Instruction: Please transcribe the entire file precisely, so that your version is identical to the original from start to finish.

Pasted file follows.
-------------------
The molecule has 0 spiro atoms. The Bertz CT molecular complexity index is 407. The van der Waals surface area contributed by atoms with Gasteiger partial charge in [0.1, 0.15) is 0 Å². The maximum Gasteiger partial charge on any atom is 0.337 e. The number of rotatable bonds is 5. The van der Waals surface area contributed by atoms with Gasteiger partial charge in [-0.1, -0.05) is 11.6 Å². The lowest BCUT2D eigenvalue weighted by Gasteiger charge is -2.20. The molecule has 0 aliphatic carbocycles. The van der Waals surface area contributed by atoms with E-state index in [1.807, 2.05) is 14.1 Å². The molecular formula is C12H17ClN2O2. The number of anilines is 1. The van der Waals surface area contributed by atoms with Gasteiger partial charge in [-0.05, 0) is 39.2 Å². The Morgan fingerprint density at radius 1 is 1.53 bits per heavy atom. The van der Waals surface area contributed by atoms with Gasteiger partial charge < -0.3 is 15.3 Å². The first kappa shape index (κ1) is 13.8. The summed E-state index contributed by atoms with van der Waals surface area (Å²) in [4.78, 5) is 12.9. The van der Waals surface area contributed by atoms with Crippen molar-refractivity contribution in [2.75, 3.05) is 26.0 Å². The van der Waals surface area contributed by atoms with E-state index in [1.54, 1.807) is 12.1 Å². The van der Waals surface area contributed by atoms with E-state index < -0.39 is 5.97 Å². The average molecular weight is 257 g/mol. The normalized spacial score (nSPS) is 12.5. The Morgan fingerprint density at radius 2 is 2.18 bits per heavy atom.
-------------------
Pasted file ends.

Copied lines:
The molecule has 0 spiro atoms. The Bertz CT molecular complexity index is 407. The van der Waals surface area contributed by atoms with Gasteiger partial charge in [0.1, 0.15) is 0 Å². The maximum Gasteiger partial charge on any atom is 0.337 e. The number of rotatable bonds is 5. The van der Waals surface area contributed by atoms with Gasteiger partial charge in [-0.1, -0.05) is 11.6 Å². The lowest BCUT2D eigenvalue weighted by Gasteiger charge is -2.20. The molecule has 0 aliphatic carbocycles. The van der Waals surface area contributed by atoms with E-state index in [1.807, 2.05) is 14.1 Å². The molecular formula is C12H17ClN2O2. The number of anilines is 1. The van der Waals surface area contributed by atoms with Gasteiger partial charge in [-0.05, 0) is 39.2 Å². The Morgan fingerprint density at radius 1 is 1.53 bits per heavy atom. The van der Waals surface area contributed by atoms with Gasteiger partial charge < -0.3 is 15.3 Å². The first kappa shape index (κ1) is 13.8. The summed E-state index contributed by atoms with van der Waals surface area (Å²) in [4.78, 5) is 12.9. The van der Waals surface area contributed by atoms with Crippen molar-refractivity contribution in [2.75, 3.05) is 26.0 Å². The van der Waals surface area contributed by atoms with E-state index in [1.54, 1.807) is 12.1 Å². The van der Waals surface area contributed by atoms with E-state index < -0.39 is 5.97 Å². The average molecular weight is 257 g/mol. The normalized spacial score (nSPS) is 12.5. The Morgan fingerprint density at radius 2 is 2.18 bits per heavy atom.